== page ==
Health NW: Old and new recommendations for children's dental health

<center>Kathryn B. Brown, FNP</center>

I was about 7 years old when something happened that convinced me my parents were right about taking good care of my teeth. One rainy day in Astoria, my great-uncle Bud was in a playful mood. To amuse me, my sister and our cousins, he popped out his partial dentures and chased us around the house. His teeth had to be pulled because he didn't brush them enough when he was a kid, he said. That was enough to make me a poster child for dental health.

I was fortunate that our dentist specialized in children and did his best to make his office kid-friendly. I have fond memories of the cool aquarium and Highlights magazines in his waiting room. At the end of each appointment, we got to choose a gift from a treasure chest full of a dazzling array of small toys and costume jewelry.

Children need a lot of help and encouragement to take care of their teeth. It's hard to convince them that brushing their teeth and visiting the dentist are important. Parents can set a good example by brushing and flossing daily and going to the dentist twice a year.

The American Dental Association (ADA) recommends that parents start brushing their baby's teeth as soon as the first tooth appears. Before teeth erupt, the gums should be cleaned with a cloth or gauze pad after each feeding. Schedule a dental visit by the child's first birthday.

Tooth decay can start as soon as teeth erupt. If sugars and starches from food and drinks are left on the teeth, bacteria in the mouth thrive. Plaque is formed, which produces acids, which destroy the tooth enamel. When the enamel surface of the tooth is destroyed, a cavity is created.

Most of the ADA's recommendations for children's dental health haven't changed since I was a kid.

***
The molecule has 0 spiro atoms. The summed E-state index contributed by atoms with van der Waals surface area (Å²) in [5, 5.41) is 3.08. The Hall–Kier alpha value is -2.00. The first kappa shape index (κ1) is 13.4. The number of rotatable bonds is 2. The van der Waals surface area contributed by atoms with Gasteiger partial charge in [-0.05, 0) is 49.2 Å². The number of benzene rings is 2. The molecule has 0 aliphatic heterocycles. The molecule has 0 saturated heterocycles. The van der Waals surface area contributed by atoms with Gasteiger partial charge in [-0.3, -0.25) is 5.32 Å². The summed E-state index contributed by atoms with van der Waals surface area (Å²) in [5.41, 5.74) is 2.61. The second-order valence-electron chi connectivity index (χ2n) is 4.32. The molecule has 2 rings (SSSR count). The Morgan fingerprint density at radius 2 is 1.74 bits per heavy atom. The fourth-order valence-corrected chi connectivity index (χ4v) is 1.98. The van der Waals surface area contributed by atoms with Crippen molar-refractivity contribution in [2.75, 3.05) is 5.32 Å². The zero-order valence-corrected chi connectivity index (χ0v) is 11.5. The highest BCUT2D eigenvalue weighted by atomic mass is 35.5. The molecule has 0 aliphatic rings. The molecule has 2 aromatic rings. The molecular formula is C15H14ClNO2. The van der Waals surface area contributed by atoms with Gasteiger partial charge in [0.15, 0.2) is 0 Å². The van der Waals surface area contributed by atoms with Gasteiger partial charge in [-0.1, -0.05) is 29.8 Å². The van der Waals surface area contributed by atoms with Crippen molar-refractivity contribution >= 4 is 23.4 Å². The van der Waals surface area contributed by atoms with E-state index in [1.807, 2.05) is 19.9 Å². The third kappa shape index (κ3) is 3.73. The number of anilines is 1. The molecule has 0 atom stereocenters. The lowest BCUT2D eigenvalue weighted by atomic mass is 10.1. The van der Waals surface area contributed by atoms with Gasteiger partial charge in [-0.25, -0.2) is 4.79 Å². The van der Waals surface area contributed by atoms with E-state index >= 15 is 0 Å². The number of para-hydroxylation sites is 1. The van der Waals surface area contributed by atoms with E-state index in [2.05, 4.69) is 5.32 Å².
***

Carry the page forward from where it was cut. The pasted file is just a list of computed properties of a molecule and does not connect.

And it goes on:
• Brush twice a day with a soft, child-sized toothbrush.

• Brush with fluoride toothpaste starting at age 2; before age 2, just use water unless your dentist recommends toothpaste.

• Children 6 and under should use just a pea-sized amount of toothpaste, and should be taught to spit it out, not swallow it.

• Floss between teeth daily, wherever two teeth touch.

• Don't give infants and children sugar water or soft drinks.

• Don't let children fall asleep with a bottle of milk, formula or juice.

The ADA also offers some tips on making dental visits more enjoyable for you and your child:

• Schedule appointments for a time when your child is rested; avoid nap and meal times.

• Don't let others tell your child scary stories about dental visits.

• Don't let your child know if you feel anxious about going to the dentist.

• Never use a dental appointment as a punishment or threat.

• Don't bribe your child to go to the appointment.

• Try to make dental visits a pleasant outing.

Something new is the recognition that cavities in children can be considered an infectious disease - that is, a disease caused by bacteria in the mouth that can be transmitted from adult caregivers to children.

Adults should avoid sharing utensils with children and should not put pacifiers in their mouths to clean them off before giving them to a child. Besides transmitting dental bacteria that can cause cavities, these practices can transmit other infections such as colds, the flu and strep throat.

Next week's column will be about fluoride and the debate over the safety of adding fluoride to our water.

Kathryn B. Brown is a family nurse practitioner with a master's degree in nursing from OHSU. Is there a health topic you would like to read about? Send your idea to

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